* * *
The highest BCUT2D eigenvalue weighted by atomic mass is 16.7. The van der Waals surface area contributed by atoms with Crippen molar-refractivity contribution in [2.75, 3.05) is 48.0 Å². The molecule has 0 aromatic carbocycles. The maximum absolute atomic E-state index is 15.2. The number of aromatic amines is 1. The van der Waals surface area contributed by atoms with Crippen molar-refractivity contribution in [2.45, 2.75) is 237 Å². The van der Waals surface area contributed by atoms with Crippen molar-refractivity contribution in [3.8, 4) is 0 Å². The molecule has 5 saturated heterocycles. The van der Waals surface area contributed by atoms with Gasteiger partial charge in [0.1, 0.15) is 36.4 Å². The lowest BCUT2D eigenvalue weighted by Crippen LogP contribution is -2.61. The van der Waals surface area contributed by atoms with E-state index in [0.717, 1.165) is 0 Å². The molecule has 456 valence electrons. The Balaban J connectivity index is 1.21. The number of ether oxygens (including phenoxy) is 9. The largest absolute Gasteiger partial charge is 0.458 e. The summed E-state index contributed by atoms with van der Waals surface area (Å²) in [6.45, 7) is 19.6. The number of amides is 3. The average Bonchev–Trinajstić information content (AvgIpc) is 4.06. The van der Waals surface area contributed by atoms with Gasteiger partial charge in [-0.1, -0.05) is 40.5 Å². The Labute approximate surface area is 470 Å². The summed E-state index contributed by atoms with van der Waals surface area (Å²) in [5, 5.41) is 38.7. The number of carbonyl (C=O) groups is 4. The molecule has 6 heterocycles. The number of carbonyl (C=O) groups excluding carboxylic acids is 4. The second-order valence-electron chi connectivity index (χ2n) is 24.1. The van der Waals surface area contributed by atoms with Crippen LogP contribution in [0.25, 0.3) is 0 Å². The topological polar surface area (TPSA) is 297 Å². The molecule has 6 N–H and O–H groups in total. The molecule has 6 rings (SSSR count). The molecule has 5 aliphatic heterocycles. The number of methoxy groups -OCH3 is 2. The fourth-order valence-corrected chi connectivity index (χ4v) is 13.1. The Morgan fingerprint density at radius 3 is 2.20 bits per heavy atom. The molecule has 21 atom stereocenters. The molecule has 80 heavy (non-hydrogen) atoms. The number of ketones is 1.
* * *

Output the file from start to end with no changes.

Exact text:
The highest BCUT2D eigenvalue weighted by atomic mass is 16.7. The van der Waals surface area contributed by atoms with Crippen molar-refractivity contribution in [2.75, 3.05) is 48.0 Å². The molecule has 0 aromatic carbocycles. The maximum absolute atomic E-state index is 15.2. The number of aromatic amines is 1. The van der Waals surface area contributed by atoms with Crippen molar-refractivity contribution in [2.45, 2.75) is 237 Å². The van der Waals surface area contributed by atoms with Crippen molar-refractivity contribution in [3.8, 4) is 0 Å². The molecule has 5 saturated heterocycles. The van der Waals surface area contributed by atoms with Gasteiger partial charge in [0.1, 0.15) is 36.4 Å². The lowest BCUT2D eigenvalue weighted by Crippen LogP contribution is -2.61. The van der Waals surface area contributed by atoms with E-state index in [0.717, 1.165) is 0 Å². The molecule has 456 valence electrons. The Balaban J connectivity index is 1.21. The number of ether oxygens (including phenoxy) is 9. The largest absolute Gasteiger partial charge is 0.458 e. The summed E-state index contributed by atoms with van der Waals surface area (Å²) in [6.45, 7) is 19.6. The number of amides is 3. The average Bonchev–Trinajstić information content (AvgIpc) is 4.06. The van der Waals surface area contributed by atoms with Gasteiger partial charge in [-0.1, -0.05) is 40.5 Å². The Labute approximate surface area is 470 Å². The summed E-state index contributed by atoms with van der Waals surface area (Å²) in [5, 5.41) is 38.7. The number of carbonyl (C=O) groups is 4. The molecule has 6 heterocycles. The number of carbonyl (C=O) groups excluding carboxylic acids is 4. The second-order valence-electron chi connectivity index (χ2n) is 24.1. The van der Waals surface area contributed by atoms with Crippen LogP contribution in [0.25, 0.3) is 0 Å². The topological polar surface area (TPSA) is 297 Å². The molecule has 6 N–H and O–H groups in total. The molecule has 6 rings (SSSR count). The molecule has 5 aliphatic heterocycles. The number of methoxy groups -OCH3 is 2. The fourth-order valence-corrected chi connectivity index (χ4v) is 13.1. The Morgan fingerprint density at radius 3 is 2.20 bits per heavy atom. The molecule has 21 atom stereocenters. The molecule has 80 heavy (non-hydrogen) atoms. The number of ketones is 1.